The dramatic events of the past week gave a tragic undertone to the last of the Robert Schumann-triptych concerts in Amsterdam. The musicians of The Chamber Orchestra of Europe dedicated the evening to the victims of the Paris attacks and started the programme with a minute’s silence. Though the Schumann’s compositions were programmed months before, they sounded as being chosen special for this commemorative tribute. The emotional suffering of Manfred strengthened the romantic dreaminess of the Piano Concerto and stressed remarkably an optimistic, life-asserting spirit of the Second Symphony.

The world of Schumann’s orchestral works is a far from peaceful ocean of overwhelming, rending feelings and outpouring of emotions. The musical illustration for Byron’s poem Manfred is no exception: it is colored by emotional torments, inner struggling and a surging agitation. The accumulated grief splashes in the coda with a chorale-like theme developed in the brass and woodwinds. With additional meaningful this evening, the dramatic Ouverture (1852) was performed with such an intensity that everybody, from the orchestral musicians to the audience, seemed to need a break right after the final bars. The decision to place the grand piano on the stage only after Manfred was perhaps a little bit disturbing given the time it took, but it provided the needful respite and ensured a lasting impression from the opening.

The playful and lyrical Piano Concerto in A minor is one of the Schumann’s most popular compositions, full of impulsive mood-swings, interchanges between piano and the orchestra, several lyric clarinet and oboe solos and the virtuoso pianistic fireworks. The pianist Murray Perahia brought extra warmth to the orchestral sound, enriching it with a brilliancy and clarity of a subtle, brittle touch. He juggled effortlessness and playfulness and was more than impressive in the first movement cadenza. Sitting behind the conductor he demonstrated perfect timing and alertness. Bernard Haitink did not even have to turn to Perahia as both musicians connected faultlessly.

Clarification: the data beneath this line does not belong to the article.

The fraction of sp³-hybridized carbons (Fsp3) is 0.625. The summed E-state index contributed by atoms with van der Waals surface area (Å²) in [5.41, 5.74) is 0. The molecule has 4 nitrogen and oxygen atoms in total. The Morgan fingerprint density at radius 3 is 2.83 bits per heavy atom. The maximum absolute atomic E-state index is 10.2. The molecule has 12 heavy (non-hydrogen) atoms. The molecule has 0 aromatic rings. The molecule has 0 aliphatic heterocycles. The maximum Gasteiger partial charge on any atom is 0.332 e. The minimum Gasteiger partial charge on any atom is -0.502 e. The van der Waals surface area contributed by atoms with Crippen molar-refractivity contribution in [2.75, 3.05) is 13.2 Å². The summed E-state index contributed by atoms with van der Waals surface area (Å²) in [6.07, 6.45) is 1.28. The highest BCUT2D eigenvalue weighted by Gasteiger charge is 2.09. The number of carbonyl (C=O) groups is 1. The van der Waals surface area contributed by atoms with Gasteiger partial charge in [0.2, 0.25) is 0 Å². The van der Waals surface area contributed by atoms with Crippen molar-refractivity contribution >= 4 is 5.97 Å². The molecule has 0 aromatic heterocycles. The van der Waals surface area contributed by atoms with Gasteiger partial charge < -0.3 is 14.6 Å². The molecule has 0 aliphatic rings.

This same connection was felt between the Dutch conductor and the COE. Under Haitink’s guidance, Schumann’s musical ideas and dreams appeared as a constantly erupted but nevertherless tamed vulcan. With sparse gestures, Haitink regulated its flames and ensured a steady, continious stream of energetic sound flow. The structured balance of Haitink’s musical vision was obvious once again in the Second Symphony, performed with courage and spunk. A cascade of highlights, it had a true Schumannesque grandeur: the solemnity of brass fanfares, flowing strings, the lamenting oboe, the dazzling increasing tempo’s and a majestic finale.

The impact of this Schumann programme was able to give the audience a memorable energetic impulse and a real ‘thirst for life’ boost.